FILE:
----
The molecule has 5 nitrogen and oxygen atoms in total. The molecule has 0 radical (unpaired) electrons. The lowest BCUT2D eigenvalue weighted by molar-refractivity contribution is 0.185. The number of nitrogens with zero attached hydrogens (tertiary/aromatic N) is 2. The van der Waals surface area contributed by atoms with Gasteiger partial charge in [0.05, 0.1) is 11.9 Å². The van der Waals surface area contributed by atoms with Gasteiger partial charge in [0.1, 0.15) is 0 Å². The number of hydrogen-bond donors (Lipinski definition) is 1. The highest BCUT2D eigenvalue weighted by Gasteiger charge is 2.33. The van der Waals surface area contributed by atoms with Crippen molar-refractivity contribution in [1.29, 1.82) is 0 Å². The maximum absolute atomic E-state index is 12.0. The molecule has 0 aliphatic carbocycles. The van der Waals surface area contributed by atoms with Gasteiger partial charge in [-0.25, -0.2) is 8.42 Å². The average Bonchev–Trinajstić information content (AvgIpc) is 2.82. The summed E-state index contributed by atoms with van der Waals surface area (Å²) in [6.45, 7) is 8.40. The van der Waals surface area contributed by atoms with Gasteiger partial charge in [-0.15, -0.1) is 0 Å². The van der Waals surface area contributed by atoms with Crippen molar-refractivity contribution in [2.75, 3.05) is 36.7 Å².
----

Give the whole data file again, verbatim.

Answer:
The molecule has 5 nitrogen and oxygen atoms in total. The molecule has 0 radical (unpaired) electrons. The lowest BCUT2D eigenvalue weighted by molar-refractivity contribution is 0.185. The number of nitrogens with zero attached hydrogens (tertiary/aromatic N) is 2. The van der Waals surface area contributed by atoms with Gasteiger partial charge in [0.05, 0.1) is 11.9 Å². The van der Waals surface area contributed by atoms with Gasteiger partial charge in [0.1, 0.15) is 0 Å². The number of hydrogen-bond donors (Lipinski definition) is 1. The highest BCUT2D eigenvalue weighted by Gasteiger charge is 2.33. The van der Waals surface area contributed by atoms with Crippen molar-refractivity contribution in [1.29, 1.82) is 0 Å². The maximum absolute atomic E-state index is 12.0. The molecule has 0 aliphatic carbocycles. The van der Waals surface area contributed by atoms with Gasteiger partial charge in [-0.25, -0.2) is 8.42 Å². The average Bonchev–Trinajstić information content (AvgIpc) is 2.82. The summed E-state index contributed by atoms with van der Waals surface area (Å²) in [6.45, 7) is 8.40. The van der Waals surface area contributed by atoms with Gasteiger partial charge in [-0.15, -0.1) is 0 Å². The van der Waals surface area contributed by atoms with Crippen molar-refractivity contribution in [2.75, 3.05) is 36.7 Å².